In addition to her acting abilities and good looks, Angelina Jolie inherited the genetic predisposition to ovarian and breast cancer from her mother, Marcheline Bertrand.
“My mother fought cancer for almost a decade and died at 56,” Jolie wrote in an op-ed piece for The New York Times.
After watching her beloved mother battle and eventually die from ovarian cancer, Jolie got tested and learned she carries the “faulty gene,” BRCA1. According to a doctor’s estimate, this raised Jolie’s risk of breast cancer to 87 percent and her risk of ovarian cancer to 50 percent.
Inspired by her mother’s strength, Jolie made the difficult decision to undergo a double mastectomy. She is reportedly now planning to get a oophorectomy, the surgical removal her ovaries.
“I can tell my children that they don’t need to fear they will lose me to breast cancer,” Jolie wrote.
Although it was the final years of Bertrand’s life that Jolie wrote about in The New York Times, Bertrand was a woman of many achievements.
Despite the misconception she was a French actress, Marcia Lynne “Marcheline” Bertrand was born in Illinois during the Baby Boom. Bertrand, her parents and two younger siblings relocated from Illinois to Beverly Hills when she was in high school. She went on to graduate from the famed Beverly Hill High School.
Following high school, Bertrand went into acting. She also married actor Jon Voight in 1971, when she was 21 years old.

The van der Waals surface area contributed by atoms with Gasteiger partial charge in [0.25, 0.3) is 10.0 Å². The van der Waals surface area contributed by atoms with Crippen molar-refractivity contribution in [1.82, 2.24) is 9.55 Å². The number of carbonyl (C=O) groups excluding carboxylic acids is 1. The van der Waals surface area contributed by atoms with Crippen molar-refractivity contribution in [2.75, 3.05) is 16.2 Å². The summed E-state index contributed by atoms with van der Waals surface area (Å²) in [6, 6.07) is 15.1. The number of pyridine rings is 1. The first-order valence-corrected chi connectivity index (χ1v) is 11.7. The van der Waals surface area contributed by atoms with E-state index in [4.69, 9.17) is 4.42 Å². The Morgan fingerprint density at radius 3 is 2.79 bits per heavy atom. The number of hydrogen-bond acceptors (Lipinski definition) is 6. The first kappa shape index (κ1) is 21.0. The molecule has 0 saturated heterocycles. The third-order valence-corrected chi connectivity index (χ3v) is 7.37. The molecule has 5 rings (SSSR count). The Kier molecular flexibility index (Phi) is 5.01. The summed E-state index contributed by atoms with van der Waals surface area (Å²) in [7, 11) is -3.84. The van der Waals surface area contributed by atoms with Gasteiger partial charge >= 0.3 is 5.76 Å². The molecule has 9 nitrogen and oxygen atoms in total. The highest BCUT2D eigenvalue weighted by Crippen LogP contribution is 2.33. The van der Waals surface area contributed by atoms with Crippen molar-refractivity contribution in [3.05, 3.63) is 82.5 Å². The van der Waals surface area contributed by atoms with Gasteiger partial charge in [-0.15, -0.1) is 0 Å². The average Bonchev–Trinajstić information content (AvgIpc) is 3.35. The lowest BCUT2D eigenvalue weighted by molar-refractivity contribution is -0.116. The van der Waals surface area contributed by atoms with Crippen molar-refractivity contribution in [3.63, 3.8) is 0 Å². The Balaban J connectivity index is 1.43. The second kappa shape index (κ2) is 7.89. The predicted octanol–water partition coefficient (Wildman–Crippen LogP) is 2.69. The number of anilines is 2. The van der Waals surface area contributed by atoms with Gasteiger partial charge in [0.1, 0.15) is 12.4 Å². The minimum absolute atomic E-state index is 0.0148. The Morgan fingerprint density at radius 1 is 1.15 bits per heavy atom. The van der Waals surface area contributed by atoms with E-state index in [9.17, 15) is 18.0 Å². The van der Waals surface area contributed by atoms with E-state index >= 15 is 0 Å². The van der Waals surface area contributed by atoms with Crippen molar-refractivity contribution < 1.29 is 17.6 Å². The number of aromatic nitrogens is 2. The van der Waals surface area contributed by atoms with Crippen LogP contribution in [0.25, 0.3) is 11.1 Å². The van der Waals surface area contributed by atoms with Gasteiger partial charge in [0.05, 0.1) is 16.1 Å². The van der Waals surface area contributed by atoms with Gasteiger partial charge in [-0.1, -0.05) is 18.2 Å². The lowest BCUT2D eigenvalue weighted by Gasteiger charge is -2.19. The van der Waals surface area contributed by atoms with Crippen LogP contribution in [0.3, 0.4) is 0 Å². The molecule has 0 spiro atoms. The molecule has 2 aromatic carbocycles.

After suffering a miscarriage in 1972, Bertrand and Voight went on to have a son, James Haven, and daughter, Jolie. Bertrand filed for divorce in 1978, allegedly because of Voight’s infidelity.
During the early 1980s, Bertrand appeared in Lookin’ to Get Out and The Man Who Loved Women. However, her starring role was as mother.
“I will never be as good a mother as she was,” Jolie said of Bertrand on 60 Minutes in 2011. “I will try my best, but I don’t think I could ever be. She was grace incarnate, the most generous, loving — she’s better than me.”
Bertrand’s influence on her daughter’s life was all the more prominent because of Jolie’s turbulent relationship with her father. (Although she’s reconciled with him in recent years, Voight only learned of his daughter’s mastectomy when she wrote the op-ed.)
After her acting career in the early 1980s, Bertrand turned her attention to producing. She founded Woods Road Productions with then-partner Bill Day in 1983.
Two years before her death, Trudell, a film that Bertrand executive produced, was an official selection at the Sundance and Tribeca film festivals.That film chronicled the life and experiences of her partner, John Trudell, a Santee Sioux musician and activist.
It was also with Trudell that Bertrand founded the All Tribes Foundation. She reportedly had Iroquois ancesters, although Voight once claimed she was “not seriously Iroquois.” Regardless, Bertrand established herself as real humanitarian for Native American causes. At the time of her death, All Tribes Foundation had raised nearly $1 million in grants.
After she was diagnosed with ovarian cancer in 1999, Bertrand tackled the cause head-on by founding the Give Love Give Life organization with Trudell. With this organization, she aimed to raise awareness of ovarian and gynecological cancers.
Now, more than six years after Bertrand’s untimely death, her daughter is carrying on her mission by bringing a new level of attention to ovarian cancer.
UPDATE: Angelina is set to play her mother in an upcoming movie to be produced by her partner Brad Pitt’s production company Plan B.